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Britain's Anne-Marie Slaughter Moment

Conservative Member of Parliament Louise Mensch arrives at the Members' Lobby of the House of Commons during the State Opening of Parliament in May 2012

Photograph by Stefan Wemuth/Pool/Getty Images

Conservative Member of Parliament Louise Mensch arrives at the Members' Lobby of the House of Commons during the State Opening of Parliament in May 2012

On Monday morning the U.K. chattering classes awoke to a startling bit of news: Louise Mensch—the Conservative member of Parliament noted as much for how mediagenic she is as for any of her policy positions—is resigning from her post because it “proved impossible to balance the needs of my family,” according to her Twitter feed. “I am completely devastated,” she told her local newspaper, the Northamptonshire Telegraph, which broke the news. “It’s been unbelievably difficult to manage family life.”

Mensch, 41, has a much higher—and more controversial—profile than the average government functionary. She’s an avid Twitter user, with more than 100,000 followers, as well as an author of pulpy novels geared toward women, using the pseudonym Louise Bagshawe (“Lisa Costello woke up next to her husband’s corpse,” begins the latest, called Desire). Recently she launched a social networking startup called, intended to compete with Twitter, and got married for the second time last year.

Mensch’s career bomb, and the reasons for it, set off a predictable wave of handwringing as commenters attempted to interpret it as another example of how “having it all” remains as elusive for women as ever—reminiscent of the debate that followed the July Atlantic cover story by Princeton professor Anne-Marie Slaughter on the same subject. After all, the reasoning goes, if Mensch—connected, successful, and clearly in an economic position to afford whatever help she might require to manage the needs of her three young children—can’t hack it in high-level government, what’s the hope for other women? Mensch even hinted that Prime Minister David Cameron had gone out of his way to accommodate her schedule, allowing her to work from home, among other things, and she still couldn’t make it work. The Daily Telegraph posted a video clip of Mensch interrogating Rupert and James Murdoch last spring: “Mr. Murdoch, I apologize in advance, but I’m going to leave the committee after asking you my last question,” she said. “We have children the same age, I think, and I have to go back home and pick them up from school.” (His response: “Good luck.”)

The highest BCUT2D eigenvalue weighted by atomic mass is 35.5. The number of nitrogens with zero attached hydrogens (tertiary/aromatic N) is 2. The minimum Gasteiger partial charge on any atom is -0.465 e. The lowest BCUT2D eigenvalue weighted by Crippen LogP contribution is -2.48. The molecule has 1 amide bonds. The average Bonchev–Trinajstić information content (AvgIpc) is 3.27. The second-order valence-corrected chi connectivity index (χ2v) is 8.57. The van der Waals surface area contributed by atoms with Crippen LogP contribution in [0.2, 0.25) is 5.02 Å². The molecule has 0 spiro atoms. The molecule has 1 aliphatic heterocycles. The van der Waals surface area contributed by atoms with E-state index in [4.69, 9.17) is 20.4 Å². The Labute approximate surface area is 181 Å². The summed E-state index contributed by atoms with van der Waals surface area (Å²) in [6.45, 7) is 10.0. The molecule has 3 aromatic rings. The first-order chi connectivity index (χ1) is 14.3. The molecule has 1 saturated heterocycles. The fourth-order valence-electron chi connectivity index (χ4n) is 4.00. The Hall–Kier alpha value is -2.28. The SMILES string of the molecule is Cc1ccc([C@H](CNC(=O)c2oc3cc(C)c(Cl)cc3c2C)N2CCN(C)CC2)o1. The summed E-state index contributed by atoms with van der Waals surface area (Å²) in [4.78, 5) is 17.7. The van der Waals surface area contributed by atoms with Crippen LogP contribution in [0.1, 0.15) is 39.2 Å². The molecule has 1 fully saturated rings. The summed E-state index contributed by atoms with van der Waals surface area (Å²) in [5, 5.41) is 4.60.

What the whole incident reveals most clearly is the public’s eagerness to inject every female career decision with a significance it may not deserve. For all her mentions of her family, both during her time in Parliament and when she announced she was quitting, Mensch is dealing with life challenges that are more complicated than most women’s work-life balance dilemmas. The man she just married is Peter Mensch, who manages the rock groups Metallica and Red Hot Chili Peppers. He happens to live in New York. It’s possible that his new wife is leaving her fancy government job just to be closer to him.

Kolhatkar is a features editor and national correspondent for Bloomberg Businessweek. Follow her on Twitter @Sheelahk.

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